Marissa Mayer, Google’s employee #20 and the recently named CEO of Yahoo!, has spoken extensively about how she managed her teams (including Google Search, Google Images and Google News) and employees at Google. In addition to the engineering and product contributions she made to the tech giant, she’d also been praised for the leadership role she took at Google. Here are four important leadership lessons from Mayer’s tenure at Google:
1. Failure IS an Option
When speaking at a panel for Fortune’s Most Powerful Women Summit, Mayer said, “It’s totally fine to fail, you just have to fail fast.” Mayer emphasizes that you should try any idea and not be afraid of failure, but you need to know when to abandon ship and leave a bad idea before the damage is irreversible.
“Failing fast” is also an idea ingrained in the culture at Facebook. Last year at the HR Technology conference, senior executive Molly Graham spoke about how her company created a risk-taking, entrepreneurial culture.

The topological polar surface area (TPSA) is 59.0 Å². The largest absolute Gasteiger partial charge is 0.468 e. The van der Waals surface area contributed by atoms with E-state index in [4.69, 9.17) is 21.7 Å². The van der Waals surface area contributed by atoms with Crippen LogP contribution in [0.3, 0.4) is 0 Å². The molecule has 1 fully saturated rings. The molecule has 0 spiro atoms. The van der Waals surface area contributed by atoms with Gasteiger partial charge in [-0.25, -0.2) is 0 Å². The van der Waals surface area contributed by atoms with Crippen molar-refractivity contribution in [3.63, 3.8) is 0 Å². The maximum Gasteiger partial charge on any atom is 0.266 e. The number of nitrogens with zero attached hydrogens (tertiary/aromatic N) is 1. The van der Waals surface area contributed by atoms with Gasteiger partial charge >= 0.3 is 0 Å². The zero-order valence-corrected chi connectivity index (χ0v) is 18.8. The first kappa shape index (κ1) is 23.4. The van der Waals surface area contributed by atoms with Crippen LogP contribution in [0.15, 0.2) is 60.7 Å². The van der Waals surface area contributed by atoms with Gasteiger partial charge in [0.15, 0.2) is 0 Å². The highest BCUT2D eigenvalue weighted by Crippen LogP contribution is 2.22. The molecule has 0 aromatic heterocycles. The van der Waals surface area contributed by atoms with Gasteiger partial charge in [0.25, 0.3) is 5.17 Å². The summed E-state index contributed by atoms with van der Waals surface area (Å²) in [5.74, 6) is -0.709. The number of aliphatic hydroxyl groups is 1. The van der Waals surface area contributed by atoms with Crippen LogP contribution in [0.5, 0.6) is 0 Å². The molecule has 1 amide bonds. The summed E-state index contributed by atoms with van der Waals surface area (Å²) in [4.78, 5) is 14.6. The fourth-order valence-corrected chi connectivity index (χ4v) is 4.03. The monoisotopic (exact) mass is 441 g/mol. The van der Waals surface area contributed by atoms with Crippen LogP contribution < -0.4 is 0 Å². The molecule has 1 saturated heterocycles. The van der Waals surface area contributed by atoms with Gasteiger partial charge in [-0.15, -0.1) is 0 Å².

2. Talent Recognizes Talent
At Google, Mayer founded a leadership program called APM (Associate Product Manager). Through the program, Mayer identified talented young engineers and invited them to take part in an engineering incubator, backed by Google dollars and led by Mayer. These contacts will no doubt prove invaluable when Mayer begins building her new team at Yahoo!.
Many engineers are already comfortable with the idea of agile development, which relies on frequent feedback and constant iteration. So they really respond to bringing the same agile approach to managing their careers.
3. Don’t Forget the Fundamentals
As a recent Forbes piece noted, there are several basic qualities that all inspiring leaders share, and Mayer is no exception. She is an expert at getting people excited about her ideas, she is passionate about what she does (evidenced by her still working 9 am til after 8 pm every day, long after she received her big payday at Google), she’s a persuasive speaker, and she is an excellent motivator.
4. Be a Leader and a Mentor
Mayer understands that it’s important, as a leader, to be a mentor, too. “Employees, especially young people, want more than a paycheck,” Mayer said. In other words, people want to find meaning from their work. In order to mentor her employees at Google and help them find meaning in their work, she held office hours for 90 minutes each day. Employees could add their names to a board outside their office and sign up for time to meet with Mayer 1:1 about anything they chose.